I instinctively dislike compulsion in sales. Yet for linear infrastructure projects like roads, railways, canals and pipelines, compulsion may be justified to ensure contiguous land availability for the provision of public goods. Industries, however, should be asked to buy land from willing sellers.
Farmers oppose land acquisition because it violates their property rights, and often yields sub‐market prices. Land is in theory acquired above the going market price. But the market price itself depends on whether it is classified as agricultural or industrial. Just converting the classification from agricultural to industrial can increase the price of land five‐fold. Thus farmers whose land is just outside the acquired zone gain hugely, but those in the acquired zone lose out.
Historically, land acquisition has been a terrible deal for farmers. Often state governments have acquired land for a song and then sold it to industries at prices ten or even fifty times higher. Many states have offered free or ultra‐cheap land to attract industries and jobs. Such competition between states is commonplace in most countries, and can be healthy overall for the economy. But the cost should not fall disproportionately on farmers losing their land.
Many farmers complain that, after acquisition, they have no other occupation to shift to. Some small farmers go on a spending spree with compensation money, and after a few years have nothing left. To overcome this, some states have proposed an annuity model: a down payment plus monthly payment.
The 2013 land acquisition law aimed to remove the worst features of compulsion. But it had so much red tape that all land acquisition — and hence all new infrastructure — came to a complete halt. States of all political hues said they had found the new law virtually unimplementable.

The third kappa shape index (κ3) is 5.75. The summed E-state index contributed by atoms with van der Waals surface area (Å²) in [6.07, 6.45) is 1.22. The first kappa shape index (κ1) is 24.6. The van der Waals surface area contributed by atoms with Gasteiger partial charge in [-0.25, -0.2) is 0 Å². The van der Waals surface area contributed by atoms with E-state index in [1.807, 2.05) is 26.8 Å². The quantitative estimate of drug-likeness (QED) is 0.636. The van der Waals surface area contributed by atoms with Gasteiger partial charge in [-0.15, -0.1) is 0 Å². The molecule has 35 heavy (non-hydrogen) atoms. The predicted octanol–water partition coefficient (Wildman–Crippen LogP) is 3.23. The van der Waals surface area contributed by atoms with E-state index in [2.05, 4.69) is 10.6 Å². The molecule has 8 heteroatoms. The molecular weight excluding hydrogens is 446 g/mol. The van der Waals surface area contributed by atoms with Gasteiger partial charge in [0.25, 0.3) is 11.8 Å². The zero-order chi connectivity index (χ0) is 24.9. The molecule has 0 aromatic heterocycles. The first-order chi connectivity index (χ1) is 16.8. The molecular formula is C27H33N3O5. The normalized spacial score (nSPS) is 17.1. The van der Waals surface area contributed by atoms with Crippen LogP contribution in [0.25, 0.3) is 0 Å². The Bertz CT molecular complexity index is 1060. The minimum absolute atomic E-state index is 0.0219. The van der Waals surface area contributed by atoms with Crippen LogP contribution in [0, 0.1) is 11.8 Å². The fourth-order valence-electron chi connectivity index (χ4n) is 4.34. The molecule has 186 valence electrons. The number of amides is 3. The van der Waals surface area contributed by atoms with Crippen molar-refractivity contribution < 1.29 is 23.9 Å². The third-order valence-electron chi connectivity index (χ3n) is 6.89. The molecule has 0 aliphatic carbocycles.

The best way forward is for state governments to simply lease land from farmers, not acquire it. This can take the form of 33‐year, 50‐year or 99‐year leases, with a down payment, monthly rent, and renegotiation at the end of the lease period. This improves on the annuity model: the farmer gets similar benefits but remains the owner, with the added right of renegotiation.
Land ownership is a big status issue in villages. A landless person loses status, and this carries not just humiliation but other social costs, like the inability to attract desirable grooms for daughters. But landowners who lease out land have a high status: they are landlords earning rents. Many rural grandees are absentee landowners with tenants.
If land is compulsorily leased and not acquired, the farmer in question becomes the landlord of the government agency, or Tata, or Birla, or whoever runs the new project. Losing your land to Tata or Birla is humiliating exploitation. But gaining Tata or Birla as your tenant at a high rent gives you social status.
Right now, politicians have created a situation where farmers view industry as an enemy. This is terrible. India has just 160 million hectares of cultivated land for a rural population of over 800 million, or just one‐fifth of a hectare per capita. This is a recipe for endless poverty. Millions of farmers must be enabled to move out of agriculture into industry and services. Farmers should see industrialists as allies and potential saviours, not foes.
Yet compulsory land acquisition makes farmers view industrialists as foes. To end this, farmers must have a stake in industry too. Some industrialists have tried offering shares in their companies to farmers, but share values are notoriously volatile and uncertain. Besides, industries can go bankrupt, and not pay their rents.
The safest solution is for state governments, which cannot go bust because of their tax powers, to lease the land and sub‐lease it to industrialists where required. The states must be responsible for all payments to farmers. Farmer preferring to sell outright should have that option too. Part of the developed land should be returned to farmers as part of the compensation package.
Leasing will give farmers a stake in incoming industries. These will no longer be seen as intruders or expropriators but as tenants paying vastly higher rents than imaginable earlier. Industries will create new opportunities to supply goods and services, including domestic services. It will be a win‐win‐situation.
With such an approach, no social impact reports, rehab schemes or majority votes are needed, since farmers are not actually losing land. This will speed up projects amicably, ensure rapid economic growth, and create millions of new jobs. It will make farmers partners in industrialization, not victims.